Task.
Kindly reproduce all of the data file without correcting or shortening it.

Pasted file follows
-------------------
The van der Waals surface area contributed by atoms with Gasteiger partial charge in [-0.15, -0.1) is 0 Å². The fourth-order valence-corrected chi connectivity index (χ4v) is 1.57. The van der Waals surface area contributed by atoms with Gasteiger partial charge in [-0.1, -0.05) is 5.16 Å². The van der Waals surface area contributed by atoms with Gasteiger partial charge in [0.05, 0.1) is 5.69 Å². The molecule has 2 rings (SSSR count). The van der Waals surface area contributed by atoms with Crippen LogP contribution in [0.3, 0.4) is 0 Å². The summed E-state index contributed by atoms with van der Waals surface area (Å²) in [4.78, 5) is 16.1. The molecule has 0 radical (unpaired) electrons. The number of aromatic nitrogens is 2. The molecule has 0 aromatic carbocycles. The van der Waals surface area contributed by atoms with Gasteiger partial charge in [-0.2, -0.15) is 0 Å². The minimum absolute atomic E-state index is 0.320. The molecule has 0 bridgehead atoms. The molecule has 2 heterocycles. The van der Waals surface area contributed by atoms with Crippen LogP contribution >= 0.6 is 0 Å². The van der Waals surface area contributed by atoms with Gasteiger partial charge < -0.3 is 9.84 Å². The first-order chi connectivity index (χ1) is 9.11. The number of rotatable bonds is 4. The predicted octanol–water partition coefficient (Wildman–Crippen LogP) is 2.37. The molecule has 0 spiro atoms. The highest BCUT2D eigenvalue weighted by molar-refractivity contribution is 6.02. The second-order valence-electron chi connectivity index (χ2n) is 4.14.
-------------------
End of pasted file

The van der Waals surface area contributed by atoms with Gasteiger partial charge in [-0.15, -0.1) is 0 Å². The fourth-order valence-corrected chi connectivity index (χ4v) is 1.57. The van der Waals surface area contributed by atoms with Gasteiger partial charge in [-0.1, -0.05) is 5.16 Å². The van der Waals surface area contributed by atoms with Gasteiger partial charge in [0.05, 0.1) is 5.69 Å². The molecule has 2 rings (SSSR count). The van der Waals surface area contributed by atoms with Crippen LogP contribution in [0.3, 0.4) is 0 Å². The summed E-state index contributed by atoms with van der Waals surface area (Å²) in [4.78, 5) is 16.1. The molecule has 0 radical (unpaired) electrons. The number of aromatic nitrogens is 2. The molecule has 0 aromatic carbocycles. The van der Waals surface area contributed by atoms with Gasteiger partial charge in [-0.2, -0.15) is 0 Å². The minimum absolute atomic E-state index is 0.320. The molecule has 0 bridgehead atoms. The molecule has 2 heterocycles. The van der Waals surface area contributed by atoms with Crippen LogP contribution >= 0.6 is 0 Å². The van der Waals surface area contributed by atoms with Gasteiger partial charge < -0.3 is 9.84 Å². The first-order chi connectivity index (χ1) is 9.11. The number of rotatable bonds is 4. The predicted octanol–water partition coefficient (Wildman–Crippen LogP) is 2.37. The molecule has 0 spiro atoms. The highest BCUT2D eigenvalue weighted by molar-refractivity contribution is 6.02. The second-order valence-electron chi connectivity index (χ2n) is 4.14.